HM Destroyer Onslow was close to the Geman-occupied French coast on August twelfth, 1944, patrolling with two other destroyers, the HMS Diadem and the Polish Piorun. The previous day a Luftwaffe bomber had used a new weapon on the ship - a radio-controlled gliding bomb, though the bomb missed the ship comfortably. The crew were very much on the alert at 4am on the 12th when an aeroplane appeared on radar - on course for them and not transmitting any IFF (Identification, Friend or Foe) signals. It was gliding silently in the darkness and just before reaching the ships the plane opened up its engines.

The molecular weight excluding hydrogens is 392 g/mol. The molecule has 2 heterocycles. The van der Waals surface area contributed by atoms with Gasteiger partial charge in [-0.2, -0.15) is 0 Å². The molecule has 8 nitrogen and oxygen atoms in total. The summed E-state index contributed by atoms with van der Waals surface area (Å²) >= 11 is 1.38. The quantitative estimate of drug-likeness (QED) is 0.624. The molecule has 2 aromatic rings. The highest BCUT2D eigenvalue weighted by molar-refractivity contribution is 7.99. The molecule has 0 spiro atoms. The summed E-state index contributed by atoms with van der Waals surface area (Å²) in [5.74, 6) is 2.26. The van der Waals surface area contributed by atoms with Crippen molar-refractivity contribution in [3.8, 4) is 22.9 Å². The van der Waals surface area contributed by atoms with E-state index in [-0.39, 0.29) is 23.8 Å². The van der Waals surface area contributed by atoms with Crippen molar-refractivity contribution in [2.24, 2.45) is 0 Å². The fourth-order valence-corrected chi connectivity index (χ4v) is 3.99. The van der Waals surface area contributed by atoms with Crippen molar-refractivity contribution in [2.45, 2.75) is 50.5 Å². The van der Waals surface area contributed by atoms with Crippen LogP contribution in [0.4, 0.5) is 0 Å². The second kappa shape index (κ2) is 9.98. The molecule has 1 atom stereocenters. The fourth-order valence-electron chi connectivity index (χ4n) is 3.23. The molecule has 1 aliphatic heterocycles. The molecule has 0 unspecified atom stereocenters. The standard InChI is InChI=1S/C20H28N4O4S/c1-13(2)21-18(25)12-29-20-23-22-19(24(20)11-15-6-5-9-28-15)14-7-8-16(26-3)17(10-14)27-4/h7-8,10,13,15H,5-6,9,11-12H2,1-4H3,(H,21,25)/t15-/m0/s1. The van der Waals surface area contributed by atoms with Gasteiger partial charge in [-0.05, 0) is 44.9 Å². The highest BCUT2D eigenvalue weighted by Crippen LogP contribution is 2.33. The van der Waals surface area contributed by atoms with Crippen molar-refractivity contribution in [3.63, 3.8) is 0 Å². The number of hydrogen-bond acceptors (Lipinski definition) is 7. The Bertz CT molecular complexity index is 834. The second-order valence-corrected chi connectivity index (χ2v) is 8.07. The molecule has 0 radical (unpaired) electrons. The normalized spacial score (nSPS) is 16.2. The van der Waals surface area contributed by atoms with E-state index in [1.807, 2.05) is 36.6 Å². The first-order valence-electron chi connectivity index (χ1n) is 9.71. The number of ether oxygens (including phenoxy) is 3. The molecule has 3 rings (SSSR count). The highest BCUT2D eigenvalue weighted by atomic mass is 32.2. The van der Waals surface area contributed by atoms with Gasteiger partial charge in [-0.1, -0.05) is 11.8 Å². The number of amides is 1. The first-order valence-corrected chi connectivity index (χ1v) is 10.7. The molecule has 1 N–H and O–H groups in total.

The four-engined aeroplane dropped bombs which missed the Onslow. The Onslow's gunners, however, did not miss the bomber, which hit the sea and expoded. The bomber was a Liberator of 224 Squadron, RAF, which had detected the ships on its own radar on a submarine-hunting patrol. By that stage of the war, the only way for German submarines to return to base from the Atlantic was to cross the Bay of Biscay at night.
William Andrews was second pilot on board the Liberator. There were no survivors. His remains lie in the wreck of the aeroplane, off the coast near La Rochelle, with the rest of his crew.